Gardens, flowers and faces at RHS Chelsea 2014
- Credit: Archant
Joy Hales reports on another dazzling display of horticultural expertise
The RHS Chelsea Flower Show reaffirmed its place as the best in the world with an event widely held to be one of the finest yet. It opened in glorious sunshine and the atmosphere was relaxed and happy, almost celebratory.
As always the Great Pavilion provided a spectacular display, growers defying any adverse conditions to bring only their finest plants to the event. There were 53 Gold awards: the Diamond Jubilee Award went to South West in Bloom for a charming feature which included spectacular vegetables, glorious vibrant dahlias and even a Punch and Judy Show; the President’s Award was made to Birmingham City Council for an impressive 1914 Remembrance display with bedding features including aeroplanes and a steam train and topped by giant poppies.
The Show Gardens, which garnered six Gold awards, combined refined elegance and lovely naturalistic plantings of vibrant perennials (claret, deep pink, purple and blue were popular colours) mixed with lacy umbellifers and slender grasses. Best Show Garden winner was the Laurent-Perrier Garden with a simple geometric structure and graceful delicate planting of foxgloves and verbascums interspersed with soft yellow lupins. BBC/RHS People’s Choice Award was ‘Hope on the Horizon’, the Help for Heroes garden that flowed from an overgrown section to perfect structure with granite blocks set amongst shaped box, grasses and perennials.
As a category the Fresh Gardens seems to me to improve each year, combining style and innovation. This year’s Best Fresh Garden, ‘The Mind’s Eye’, was an exploration of all the senses, created for the RNIB in partnership with Countryside, and was also the People’s Choice.
I always eagerly anticipate the detour to the Serpentine Walk in Ranelagh Gardens to see the Artisan Gardens and this year I was rewarded with a row of absolute gems, from the magical topiary and white planting of the gold medal Topiarist Garden and Ishihara Kazuyuki’s Paradise on Earth (Best in Show) to the bold Tour de Yorkshire (RHS/BBC People’s Choice) with its nod to hosting the cycle race this year, and the time capsule Potter’s Garden, abandoned for the war in 1914. There was even the extra delight of a Viking seated by the Norse Garden!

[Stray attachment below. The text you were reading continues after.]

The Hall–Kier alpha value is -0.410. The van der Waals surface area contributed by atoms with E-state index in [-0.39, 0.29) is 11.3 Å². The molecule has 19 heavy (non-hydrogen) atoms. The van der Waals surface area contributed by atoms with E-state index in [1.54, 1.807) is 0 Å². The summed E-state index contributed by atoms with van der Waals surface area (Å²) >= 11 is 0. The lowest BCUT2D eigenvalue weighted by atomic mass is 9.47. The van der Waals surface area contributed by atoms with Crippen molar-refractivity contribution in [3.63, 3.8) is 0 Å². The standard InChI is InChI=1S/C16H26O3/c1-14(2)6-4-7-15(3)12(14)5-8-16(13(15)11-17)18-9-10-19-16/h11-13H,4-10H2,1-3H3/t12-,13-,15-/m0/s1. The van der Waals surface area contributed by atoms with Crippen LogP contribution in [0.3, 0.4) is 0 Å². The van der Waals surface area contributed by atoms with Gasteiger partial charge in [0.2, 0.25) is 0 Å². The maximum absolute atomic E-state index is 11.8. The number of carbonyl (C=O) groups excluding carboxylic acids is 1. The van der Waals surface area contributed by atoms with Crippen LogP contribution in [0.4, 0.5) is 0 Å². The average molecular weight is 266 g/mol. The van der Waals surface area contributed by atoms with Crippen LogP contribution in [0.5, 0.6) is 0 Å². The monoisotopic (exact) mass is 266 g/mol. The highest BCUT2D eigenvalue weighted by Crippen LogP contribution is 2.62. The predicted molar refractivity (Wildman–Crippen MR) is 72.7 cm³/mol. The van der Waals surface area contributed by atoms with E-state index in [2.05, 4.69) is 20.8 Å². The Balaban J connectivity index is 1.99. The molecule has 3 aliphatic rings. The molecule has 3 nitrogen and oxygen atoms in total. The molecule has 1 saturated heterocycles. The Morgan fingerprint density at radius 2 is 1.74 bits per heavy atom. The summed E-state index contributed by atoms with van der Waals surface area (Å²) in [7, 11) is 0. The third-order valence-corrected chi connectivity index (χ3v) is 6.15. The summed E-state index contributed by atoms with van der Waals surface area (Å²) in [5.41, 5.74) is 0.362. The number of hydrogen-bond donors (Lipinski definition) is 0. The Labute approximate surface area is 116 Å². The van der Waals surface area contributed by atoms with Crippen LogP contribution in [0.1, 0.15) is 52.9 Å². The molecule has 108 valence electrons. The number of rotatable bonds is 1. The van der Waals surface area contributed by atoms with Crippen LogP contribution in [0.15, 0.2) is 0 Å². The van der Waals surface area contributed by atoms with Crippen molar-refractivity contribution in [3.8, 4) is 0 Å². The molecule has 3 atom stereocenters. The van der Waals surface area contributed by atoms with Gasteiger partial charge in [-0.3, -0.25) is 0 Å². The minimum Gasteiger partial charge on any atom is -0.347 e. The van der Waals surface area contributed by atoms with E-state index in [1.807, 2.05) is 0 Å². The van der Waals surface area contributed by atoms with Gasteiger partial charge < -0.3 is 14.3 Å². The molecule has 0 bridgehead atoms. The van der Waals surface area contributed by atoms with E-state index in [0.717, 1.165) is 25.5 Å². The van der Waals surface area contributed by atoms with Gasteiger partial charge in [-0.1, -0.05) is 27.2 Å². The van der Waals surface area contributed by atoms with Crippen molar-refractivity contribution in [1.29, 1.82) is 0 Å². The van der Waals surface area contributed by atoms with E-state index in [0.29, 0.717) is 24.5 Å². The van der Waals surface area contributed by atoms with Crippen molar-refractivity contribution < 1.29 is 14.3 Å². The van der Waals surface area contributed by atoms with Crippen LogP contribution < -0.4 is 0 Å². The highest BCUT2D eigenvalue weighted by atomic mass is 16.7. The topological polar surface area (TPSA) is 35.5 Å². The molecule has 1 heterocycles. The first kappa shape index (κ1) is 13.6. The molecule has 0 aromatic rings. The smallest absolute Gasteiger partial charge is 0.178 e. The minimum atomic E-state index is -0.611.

This year’s commemoration of the centenary of the start of the First World War was a recurring theme as Chelsea Pensioners strolled around the site – sitting in the sun on the sculptural silver bench in the London Square Fresh Garden, admiring the visiting model horse from the West End production of War Horse, or listening to a parade of speakers reciting war poetry at the ABF The Soldiers’ Charity Show Garden, ‘No Man’s Land’. The performers included Nigel Havers, Jeremy Paxman, Rowan Atkinson, Stephen Fry and Caroline Quentin. This gold-medal winning garden, inspired by the way the landscape of the Western Front has regenerated, has a local connection. An integral member of the landscaping team was Chris Parrott from Derbyshire, a former member of the 2nd Battalion, The Mercian Regiment, who was injured in Afghanistan. Chris said: ‘When you leave the Army, you have to adjust to a whole new way of life. In a way, it’s kind of like “No Man’s Land”, as I know. I felt a bit lost and quite alone, but I soon found my way, thanks to the support of my family and The Soldiers’ Charity.’
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Also representing Derbyshire were Derbyshire Bonsai from Hasland, near Chesterfield, who improved on last year with an outstanding display that earned them a Gold medal. Derbyshire-born Robert Hardy and his wife Rosy celebrated a 19th Gold for their magnificent Hardy’s Cottage Garden Plants stand, as well as having more than one contender in a shortlist of just 20 for the Plant of the Year – won by Hillier’s Hydrangea macrophylla Miss Saori. Also in the Great Pavilion, Stowe-by-Chartley’s Eagle Sweet Peas produced a gloriously scented gold-winning display of cut flowers in baskets.
Designer and sculptor Rachel Carter (who moved recently from Ilkeston to a studio at Welbeck) displayed some of her new cast sculptures in a bowl that had been elegantly planted by florist Alison Doxey from Belph, who won a medal in last year’s Florist of the Year competition, and Derbyshire willow sculptor Carole Beavis created a joyous figure for the Groundwork UK exhibit in the Discovery section.
Many visitors keen to make a purchase made a bee-line for the stand of Ashbourne firm Pachacuti, intent on finding a panama hat to protect them from the sun, while the timber thatched buildings of Leek firm Breeze House offered a tempting retreat from the crowds. Finally, Stoke on Trent pottery Moorcroft provided stunning giant floral decorated spheres for the city’s exuberant and romantic show garden.
All in all, it was another unforgettable and inspirational event to reflect on in the months to come.